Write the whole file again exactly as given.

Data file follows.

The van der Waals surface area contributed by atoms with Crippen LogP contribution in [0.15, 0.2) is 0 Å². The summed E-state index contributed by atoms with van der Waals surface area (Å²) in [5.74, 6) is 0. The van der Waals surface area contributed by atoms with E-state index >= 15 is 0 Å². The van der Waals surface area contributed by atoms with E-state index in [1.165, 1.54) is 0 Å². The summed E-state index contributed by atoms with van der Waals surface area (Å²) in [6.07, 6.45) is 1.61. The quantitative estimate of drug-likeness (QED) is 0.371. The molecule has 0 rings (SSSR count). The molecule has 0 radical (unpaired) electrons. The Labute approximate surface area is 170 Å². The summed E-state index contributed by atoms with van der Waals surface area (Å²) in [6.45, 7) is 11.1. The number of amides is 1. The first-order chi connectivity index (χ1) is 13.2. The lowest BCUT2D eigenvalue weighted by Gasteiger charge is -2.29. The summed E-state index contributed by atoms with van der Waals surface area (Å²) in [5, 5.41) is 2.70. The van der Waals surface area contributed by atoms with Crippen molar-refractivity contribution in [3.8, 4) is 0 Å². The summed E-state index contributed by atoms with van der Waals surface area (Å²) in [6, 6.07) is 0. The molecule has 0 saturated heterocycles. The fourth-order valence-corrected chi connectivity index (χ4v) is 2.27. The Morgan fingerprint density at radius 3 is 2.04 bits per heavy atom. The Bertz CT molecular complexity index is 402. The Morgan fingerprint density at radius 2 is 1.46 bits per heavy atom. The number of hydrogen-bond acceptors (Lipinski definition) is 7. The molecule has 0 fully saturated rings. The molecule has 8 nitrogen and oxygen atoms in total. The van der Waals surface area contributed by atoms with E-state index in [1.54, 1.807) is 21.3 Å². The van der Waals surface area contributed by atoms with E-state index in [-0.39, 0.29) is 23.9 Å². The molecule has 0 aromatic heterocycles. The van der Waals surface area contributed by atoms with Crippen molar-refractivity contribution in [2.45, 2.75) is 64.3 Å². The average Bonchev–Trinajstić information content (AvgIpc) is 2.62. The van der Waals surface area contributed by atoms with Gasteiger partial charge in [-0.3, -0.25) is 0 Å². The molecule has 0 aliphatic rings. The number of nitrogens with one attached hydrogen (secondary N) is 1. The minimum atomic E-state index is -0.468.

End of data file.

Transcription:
The van der Waals surface area contributed by atoms with Crippen LogP contribution in [0.15, 0.2) is 0 Å². The summed E-state index contributed by atoms with van der Waals surface area (Å²) in [5.74, 6) is 0. The van der Waals surface area contributed by atoms with E-state index >= 15 is 0 Å². The van der Waals surface area contributed by atoms with E-state index in [1.165, 1.54) is 0 Å². The summed E-state index contributed by atoms with van der Waals surface area (Å²) in [6.07, 6.45) is 1.61. The quantitative estimate of drug-likeness (QED) is 0.371. The molecule has 0 rings (SSSR count). The molecule has 0 radical (unpaired) electrons. The Labute approximate surface area is 170 Å². The summed E-state index contributed by atoms with van der Waals surface area (Å²) in [6.45, 7) is 11.1. The number of amides is 1. The first-order chi connectivity index (χ1) is 13.2. The lowest BCUT2D eigenvalue weighted by Gasteiger charge is -2.29. The summed E-state index contributed by atoms with van der Waals surface area (Å²) in [5, 5.41) is 2.70. The van der Waals surface area contributed by atoms with Crippen molar-refractivity contribution in [3.8, 4) is 0 Å². The summed E-state index contributed by atoms with van der Waals surface area (Å²) in [6, 6.07) is 0. The molecule has 0 saturated heterocycles. The fourth-order valence-corrected chi connectivity index (χ4v) is 2.27. The Morgan fingerprint density at radius 3 is 2.04 bits per heavy atom. The Bertz CT molecular complexity index is 402. The Morgan fingerprint density at radius 2 is 1.46 bits per heavy atom. The number of hydrogen-bond acceptors (Lipinski definition) is 7. The molecule has 0 fully saturated rings. The molecule has 8 nitrogen and oxygen atoms in total. The van der Waals surface area contributed by atoms with E-state index in [1.54, 1.807) is 21.3 Å². The van der Waals surface area contributed by atoms with E-state index in [-0.39, 0.29) is 23.9 Å². The molecule has 0 aromatic heterocycles. The van der Waals surface area contributed by atoms with Crippen molar-refractivity contribution in [2.45, 2.75) is 64.3 Å². The average Bonchev–Trinajstić information content (AvgIpc) is 2.62. The van der Waals surface area contributed by atoms with Gasteiger partial charge in [-0.3, -0.25) is 0 Å². The molecule has 0 aliphatic rings. The number of nitrogens with one attached hydrogen (secondary N) is 1. The minimum atomic E-state index is -0.468.